The Warbling Vireo is a small bird, greenish-gray above, whitish below in spring, lightly washed with yellow below in fall. It has no wing-bars. It has a prominent white line above the eye and a faint grayish line below it.
The Warbling Vireo's typical habitat is open deciduous or shrubby mixed woodlands, especially where large trees are present. Warbling Vireos are often found in willow or cottonwood stands along rivers. They are not found in large, unbroken tracts of woods, but prefer smaller patches and edges, including logged areas, rural woodlots, and parks. They do not breed in conifer stands, but can be found in small patches of hardwood trees or shrubs within conifer forests. During migration they can be seen in a variety of lowland habitats, especially in red-osier dogwood.
Warbling Vireos forage mostly high in the treetops, where they move along twigs and branches, looking for food among the leaves.
Insects make up 95% of the diet. Spiders and small berries make up the remaining 5%, with most berry-eating confined to the late summer and fall.
Warbling Vireos are monogamous. Nests are located in the periphery of deciduous trees and shrubs. Birds of the western subspecies place their nest within 30 feet of the ground, lower than those of the eastern subspecies. Both members of the pair build the nest, which is suspended from a horizontally forked branch. The nest is made of bark strips, grass, leaves, plant fibers, hair, and lichen. Both parents incubate the four eggs for 12 to 14 days. Both feed and tend the young for the 13 to 14 days they are in the nest and for up to two weeks after they leave it. Some pairs raise a second brood.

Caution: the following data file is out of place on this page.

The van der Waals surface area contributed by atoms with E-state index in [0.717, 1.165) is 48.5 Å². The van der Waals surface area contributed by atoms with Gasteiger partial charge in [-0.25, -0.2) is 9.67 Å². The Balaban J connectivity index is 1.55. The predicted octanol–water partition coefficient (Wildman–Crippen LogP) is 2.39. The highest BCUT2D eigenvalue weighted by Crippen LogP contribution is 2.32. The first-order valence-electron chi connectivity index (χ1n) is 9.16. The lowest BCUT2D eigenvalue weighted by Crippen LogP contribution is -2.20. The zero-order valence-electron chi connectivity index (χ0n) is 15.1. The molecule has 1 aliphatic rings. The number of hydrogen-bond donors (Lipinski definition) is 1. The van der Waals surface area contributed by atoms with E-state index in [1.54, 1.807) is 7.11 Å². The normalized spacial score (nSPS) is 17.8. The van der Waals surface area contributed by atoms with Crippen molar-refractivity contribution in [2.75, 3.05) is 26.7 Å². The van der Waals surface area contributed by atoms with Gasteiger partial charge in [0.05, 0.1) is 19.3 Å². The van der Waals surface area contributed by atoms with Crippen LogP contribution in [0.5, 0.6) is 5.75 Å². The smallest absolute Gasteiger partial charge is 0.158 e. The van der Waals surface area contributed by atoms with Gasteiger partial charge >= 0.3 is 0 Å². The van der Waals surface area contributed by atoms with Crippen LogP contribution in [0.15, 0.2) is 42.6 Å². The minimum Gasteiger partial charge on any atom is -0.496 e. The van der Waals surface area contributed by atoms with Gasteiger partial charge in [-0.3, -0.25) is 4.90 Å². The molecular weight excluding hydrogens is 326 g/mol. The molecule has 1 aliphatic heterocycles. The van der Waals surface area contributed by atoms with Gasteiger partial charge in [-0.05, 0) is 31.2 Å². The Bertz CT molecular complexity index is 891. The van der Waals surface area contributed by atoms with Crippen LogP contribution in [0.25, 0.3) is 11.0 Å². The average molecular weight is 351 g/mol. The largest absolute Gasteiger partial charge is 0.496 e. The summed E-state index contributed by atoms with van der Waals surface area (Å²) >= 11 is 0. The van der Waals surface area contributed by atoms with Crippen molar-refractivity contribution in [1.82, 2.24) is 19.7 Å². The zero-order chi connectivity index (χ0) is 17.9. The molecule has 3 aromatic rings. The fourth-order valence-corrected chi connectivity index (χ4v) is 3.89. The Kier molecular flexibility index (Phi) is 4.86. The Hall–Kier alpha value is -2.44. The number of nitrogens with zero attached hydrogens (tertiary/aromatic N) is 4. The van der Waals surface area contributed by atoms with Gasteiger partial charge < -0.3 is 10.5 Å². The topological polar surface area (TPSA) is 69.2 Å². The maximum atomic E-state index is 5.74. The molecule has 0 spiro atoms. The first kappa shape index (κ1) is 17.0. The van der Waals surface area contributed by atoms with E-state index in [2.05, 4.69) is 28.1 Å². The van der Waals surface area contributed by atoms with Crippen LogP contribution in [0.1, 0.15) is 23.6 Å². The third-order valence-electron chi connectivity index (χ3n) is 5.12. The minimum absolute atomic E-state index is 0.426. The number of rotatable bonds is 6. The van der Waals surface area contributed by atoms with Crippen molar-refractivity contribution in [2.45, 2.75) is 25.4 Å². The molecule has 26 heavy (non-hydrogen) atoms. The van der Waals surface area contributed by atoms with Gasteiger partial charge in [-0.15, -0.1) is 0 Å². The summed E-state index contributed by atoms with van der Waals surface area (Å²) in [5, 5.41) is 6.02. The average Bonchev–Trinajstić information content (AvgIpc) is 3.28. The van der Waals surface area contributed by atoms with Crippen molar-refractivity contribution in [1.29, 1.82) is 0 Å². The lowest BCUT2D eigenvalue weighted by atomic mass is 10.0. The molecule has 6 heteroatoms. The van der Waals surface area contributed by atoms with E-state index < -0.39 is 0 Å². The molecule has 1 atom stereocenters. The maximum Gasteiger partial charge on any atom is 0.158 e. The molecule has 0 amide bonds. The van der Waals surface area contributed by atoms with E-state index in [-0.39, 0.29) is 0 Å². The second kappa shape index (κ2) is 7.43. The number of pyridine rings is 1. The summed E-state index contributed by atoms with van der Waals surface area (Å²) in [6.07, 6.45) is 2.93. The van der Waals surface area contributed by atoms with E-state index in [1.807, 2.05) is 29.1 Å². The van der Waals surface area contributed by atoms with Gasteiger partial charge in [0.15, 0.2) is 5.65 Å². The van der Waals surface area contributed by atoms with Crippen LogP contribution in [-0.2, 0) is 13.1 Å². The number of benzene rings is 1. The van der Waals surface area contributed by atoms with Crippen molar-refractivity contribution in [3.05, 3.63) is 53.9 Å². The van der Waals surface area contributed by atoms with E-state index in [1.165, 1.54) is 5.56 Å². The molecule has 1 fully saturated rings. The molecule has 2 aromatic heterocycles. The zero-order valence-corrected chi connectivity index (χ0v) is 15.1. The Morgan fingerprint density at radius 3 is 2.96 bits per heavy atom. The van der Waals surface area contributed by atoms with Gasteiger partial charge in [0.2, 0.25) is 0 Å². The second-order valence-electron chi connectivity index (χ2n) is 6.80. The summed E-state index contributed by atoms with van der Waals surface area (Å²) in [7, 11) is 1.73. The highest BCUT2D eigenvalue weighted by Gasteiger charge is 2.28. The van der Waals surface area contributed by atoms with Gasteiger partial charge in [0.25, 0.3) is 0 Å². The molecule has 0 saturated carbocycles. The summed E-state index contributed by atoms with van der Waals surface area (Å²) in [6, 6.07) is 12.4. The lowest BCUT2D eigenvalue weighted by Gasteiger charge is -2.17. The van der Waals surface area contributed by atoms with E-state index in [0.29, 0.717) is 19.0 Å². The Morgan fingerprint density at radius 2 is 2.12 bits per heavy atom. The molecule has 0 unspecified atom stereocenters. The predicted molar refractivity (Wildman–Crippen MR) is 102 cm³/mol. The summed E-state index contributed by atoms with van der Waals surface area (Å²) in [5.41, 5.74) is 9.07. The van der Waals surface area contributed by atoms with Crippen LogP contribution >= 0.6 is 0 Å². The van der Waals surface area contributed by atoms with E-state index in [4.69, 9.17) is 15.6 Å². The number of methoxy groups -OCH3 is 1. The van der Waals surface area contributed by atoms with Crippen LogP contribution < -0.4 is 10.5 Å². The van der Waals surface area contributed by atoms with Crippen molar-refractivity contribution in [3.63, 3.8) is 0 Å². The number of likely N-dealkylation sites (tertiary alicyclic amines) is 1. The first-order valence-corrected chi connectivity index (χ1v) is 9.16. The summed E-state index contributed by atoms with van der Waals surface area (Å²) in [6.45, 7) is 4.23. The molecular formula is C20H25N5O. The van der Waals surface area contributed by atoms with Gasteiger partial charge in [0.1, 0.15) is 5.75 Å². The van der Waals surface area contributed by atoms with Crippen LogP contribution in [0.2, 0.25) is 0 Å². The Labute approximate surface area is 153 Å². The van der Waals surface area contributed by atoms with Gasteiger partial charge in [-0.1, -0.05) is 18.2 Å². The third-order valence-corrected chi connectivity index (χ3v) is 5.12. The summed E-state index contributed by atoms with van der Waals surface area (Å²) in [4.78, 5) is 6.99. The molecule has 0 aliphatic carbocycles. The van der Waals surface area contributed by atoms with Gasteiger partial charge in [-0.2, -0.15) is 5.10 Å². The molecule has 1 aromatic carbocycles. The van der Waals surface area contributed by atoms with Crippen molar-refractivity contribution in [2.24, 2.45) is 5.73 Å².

This highly migratory species winters in western Mexico and northern Central America, sometimes in shade-grown coffee plantations. Warbling Vireos begin arriving in Washington in late April and continue to arrive throughout May. They start to leave in early August, with the last few remaining until mid-September.
Despite being a major host for Brown-headed Cowbirds, Warbling Vireos have increased in Washington since 1966. Forest clearing for logging and development has dramatically increased the amount of Warbling Vireo habitat in Washington, and Warbling Vireos are probably more common today than they were before European settlement.
When and Where to Find in Washington
Most Warbling Vireos arrive by late April and can be found in appropriate habitat until the end of August. During spring and fall migration, they are frequently seen in the lowlands. Look for Warbling Vireos feeding on red-osier dogwood berries in late August and early September as they fatten up prior to migration. This is one of the most common species in streamside deciduous forests in the Cascades. Warbling Vireos are also common in the shrubby hillsides east of the Cascades and in old higher-elevation clear-cuts (at least 3,000 feet) that have grown up to mid-successional size.
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Washington Range Map
North American Range Map
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